Twelve Navy Department civilians left home for work last Monday, and never returned, slaughtered by a barrage of gun-fire, at the hands of a former Navy member, hired as a contract employee, despite an apparent record of past "misconduct," anger-management issues, reportedly a penchant for violent video games, claims of "hearing voices," sleep-deprivation, and said to have been under at least some VA care. Among the obvious questions: the inter-agency communication-failures that maintained his access-status, and how he came to possess guns, brought-in and perhaps obtained inside a military facility considered-secure. Raising again the basic issue of force-protection vs. efficient daily-entry for hundreds, sometimes thousands, of properly-ID'd employees. Is it time, then, to re-think non-MP installation gun-restrictions, to be replaced, instead, by selected, highly-trained and armed, rapid-response military-members, serving throughout an installation's units. At both Fort Hood and the Navy Yard, a more timely counter-fire reaction would likely have reduced the loss of life.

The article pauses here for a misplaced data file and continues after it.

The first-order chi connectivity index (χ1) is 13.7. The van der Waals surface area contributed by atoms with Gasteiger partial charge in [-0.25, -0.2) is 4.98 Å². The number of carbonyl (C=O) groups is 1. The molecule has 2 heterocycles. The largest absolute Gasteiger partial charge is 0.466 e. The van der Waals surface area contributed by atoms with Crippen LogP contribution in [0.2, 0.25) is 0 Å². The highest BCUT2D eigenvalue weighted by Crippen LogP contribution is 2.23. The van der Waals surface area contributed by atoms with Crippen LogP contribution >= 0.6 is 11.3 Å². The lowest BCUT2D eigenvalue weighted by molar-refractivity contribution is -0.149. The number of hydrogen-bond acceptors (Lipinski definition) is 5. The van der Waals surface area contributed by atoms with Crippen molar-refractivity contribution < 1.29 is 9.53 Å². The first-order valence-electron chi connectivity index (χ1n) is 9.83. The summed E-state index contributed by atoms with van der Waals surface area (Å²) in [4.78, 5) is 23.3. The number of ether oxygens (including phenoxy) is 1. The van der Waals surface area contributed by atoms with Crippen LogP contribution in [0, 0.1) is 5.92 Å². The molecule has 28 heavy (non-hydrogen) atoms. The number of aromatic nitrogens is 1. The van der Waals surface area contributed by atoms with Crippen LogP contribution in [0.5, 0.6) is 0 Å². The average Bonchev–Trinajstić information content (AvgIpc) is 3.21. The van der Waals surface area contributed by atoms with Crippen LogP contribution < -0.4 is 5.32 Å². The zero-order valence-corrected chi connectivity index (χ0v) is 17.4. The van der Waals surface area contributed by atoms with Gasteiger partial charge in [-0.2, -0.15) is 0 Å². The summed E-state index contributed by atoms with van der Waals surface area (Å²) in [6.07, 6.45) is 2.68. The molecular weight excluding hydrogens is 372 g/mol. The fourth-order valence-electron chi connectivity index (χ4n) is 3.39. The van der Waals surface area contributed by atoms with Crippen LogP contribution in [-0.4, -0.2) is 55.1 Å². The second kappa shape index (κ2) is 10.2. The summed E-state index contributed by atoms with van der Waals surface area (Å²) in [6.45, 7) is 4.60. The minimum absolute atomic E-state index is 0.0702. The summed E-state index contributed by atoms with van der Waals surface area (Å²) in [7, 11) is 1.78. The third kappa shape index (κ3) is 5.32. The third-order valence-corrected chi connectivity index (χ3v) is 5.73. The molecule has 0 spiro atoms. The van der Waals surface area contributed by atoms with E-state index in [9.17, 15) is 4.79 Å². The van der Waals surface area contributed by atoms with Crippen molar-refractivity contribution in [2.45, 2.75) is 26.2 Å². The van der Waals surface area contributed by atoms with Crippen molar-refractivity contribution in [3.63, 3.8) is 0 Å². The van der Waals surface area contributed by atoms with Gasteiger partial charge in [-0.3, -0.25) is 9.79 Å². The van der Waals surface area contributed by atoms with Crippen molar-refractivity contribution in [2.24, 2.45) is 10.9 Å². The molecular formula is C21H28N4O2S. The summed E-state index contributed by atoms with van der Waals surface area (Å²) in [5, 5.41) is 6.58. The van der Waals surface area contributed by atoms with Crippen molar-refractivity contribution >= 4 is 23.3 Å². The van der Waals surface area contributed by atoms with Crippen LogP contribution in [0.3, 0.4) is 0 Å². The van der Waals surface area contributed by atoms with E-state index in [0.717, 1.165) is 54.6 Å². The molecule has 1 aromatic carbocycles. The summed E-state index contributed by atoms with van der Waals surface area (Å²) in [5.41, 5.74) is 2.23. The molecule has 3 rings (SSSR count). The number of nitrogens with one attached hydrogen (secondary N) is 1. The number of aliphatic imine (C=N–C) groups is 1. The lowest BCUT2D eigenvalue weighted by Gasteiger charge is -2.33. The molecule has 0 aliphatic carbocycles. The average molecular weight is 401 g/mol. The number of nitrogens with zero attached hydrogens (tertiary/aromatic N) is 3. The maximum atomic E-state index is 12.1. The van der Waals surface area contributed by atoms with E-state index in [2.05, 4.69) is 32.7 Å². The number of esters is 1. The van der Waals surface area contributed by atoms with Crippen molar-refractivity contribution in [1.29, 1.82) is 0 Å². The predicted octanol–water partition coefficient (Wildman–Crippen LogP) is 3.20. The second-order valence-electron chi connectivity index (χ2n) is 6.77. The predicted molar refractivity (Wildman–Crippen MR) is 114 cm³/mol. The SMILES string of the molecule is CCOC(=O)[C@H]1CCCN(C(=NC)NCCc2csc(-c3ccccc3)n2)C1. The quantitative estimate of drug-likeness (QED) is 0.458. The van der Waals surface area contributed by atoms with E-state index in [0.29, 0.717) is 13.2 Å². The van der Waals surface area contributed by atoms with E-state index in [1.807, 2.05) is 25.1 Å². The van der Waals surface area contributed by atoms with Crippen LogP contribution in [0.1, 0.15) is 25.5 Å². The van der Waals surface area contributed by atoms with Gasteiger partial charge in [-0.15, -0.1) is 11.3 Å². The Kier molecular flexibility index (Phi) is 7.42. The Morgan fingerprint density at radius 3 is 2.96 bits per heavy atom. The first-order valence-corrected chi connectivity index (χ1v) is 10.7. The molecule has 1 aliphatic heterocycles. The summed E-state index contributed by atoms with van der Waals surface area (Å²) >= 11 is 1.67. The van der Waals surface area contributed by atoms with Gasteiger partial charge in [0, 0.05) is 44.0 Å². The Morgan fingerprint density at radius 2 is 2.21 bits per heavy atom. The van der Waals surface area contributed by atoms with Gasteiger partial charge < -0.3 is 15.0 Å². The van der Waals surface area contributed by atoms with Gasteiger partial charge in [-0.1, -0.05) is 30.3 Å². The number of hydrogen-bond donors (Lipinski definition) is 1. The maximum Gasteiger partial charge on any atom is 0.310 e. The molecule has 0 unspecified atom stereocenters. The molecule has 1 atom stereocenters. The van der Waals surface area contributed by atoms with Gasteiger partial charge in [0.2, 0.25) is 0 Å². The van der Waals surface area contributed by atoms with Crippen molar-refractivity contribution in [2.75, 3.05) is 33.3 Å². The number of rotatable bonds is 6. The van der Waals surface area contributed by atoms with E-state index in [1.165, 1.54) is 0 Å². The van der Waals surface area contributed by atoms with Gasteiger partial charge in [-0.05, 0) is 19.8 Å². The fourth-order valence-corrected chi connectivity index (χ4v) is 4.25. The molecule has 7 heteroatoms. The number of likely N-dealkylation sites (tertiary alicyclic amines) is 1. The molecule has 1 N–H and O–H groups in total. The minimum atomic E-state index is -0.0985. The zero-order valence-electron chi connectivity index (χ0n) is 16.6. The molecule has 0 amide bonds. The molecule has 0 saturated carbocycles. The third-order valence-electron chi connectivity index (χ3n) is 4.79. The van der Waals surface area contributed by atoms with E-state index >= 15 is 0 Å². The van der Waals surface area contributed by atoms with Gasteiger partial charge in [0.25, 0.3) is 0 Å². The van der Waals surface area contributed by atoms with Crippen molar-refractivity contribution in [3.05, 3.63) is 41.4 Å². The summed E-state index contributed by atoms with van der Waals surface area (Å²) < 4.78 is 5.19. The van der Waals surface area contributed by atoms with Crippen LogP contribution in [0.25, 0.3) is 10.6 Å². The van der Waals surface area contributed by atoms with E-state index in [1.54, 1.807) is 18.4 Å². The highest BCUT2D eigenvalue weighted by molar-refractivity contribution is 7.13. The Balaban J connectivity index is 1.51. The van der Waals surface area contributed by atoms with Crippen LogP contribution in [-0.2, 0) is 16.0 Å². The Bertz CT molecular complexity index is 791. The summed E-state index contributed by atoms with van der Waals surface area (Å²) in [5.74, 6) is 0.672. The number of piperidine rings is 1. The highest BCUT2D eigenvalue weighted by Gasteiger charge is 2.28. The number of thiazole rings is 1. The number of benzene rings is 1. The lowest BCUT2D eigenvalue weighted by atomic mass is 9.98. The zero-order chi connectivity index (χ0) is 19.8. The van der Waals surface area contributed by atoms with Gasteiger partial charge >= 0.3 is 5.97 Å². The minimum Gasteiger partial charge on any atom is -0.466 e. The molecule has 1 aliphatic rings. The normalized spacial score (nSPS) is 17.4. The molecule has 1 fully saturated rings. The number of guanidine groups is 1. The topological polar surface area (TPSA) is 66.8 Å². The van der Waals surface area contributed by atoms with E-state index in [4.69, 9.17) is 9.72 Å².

Gun-control advocates quickly re-emerged, when news organizations reported that an AR-15 had been used. But they and their media buddies lost interest, once determined it hadn't, and the assailant wasn't a Southern conservative. While those deaths last Monday were incredibly tragic, in Chicago, like D.C., a strict gun-control city, an average of 10 people are murdered weekly. Yet, for that carnage, the media drums don't beat, proving again, that the real concern is largely-synthetic, and political in nature, attempting to infringe, yet another American freedom, by applying a band-aid, not a cure. A valid cliché states: guns don't kill people, people do. Therein lies the problem, and the tough-solution we'll continue to ignore: the instability of the few.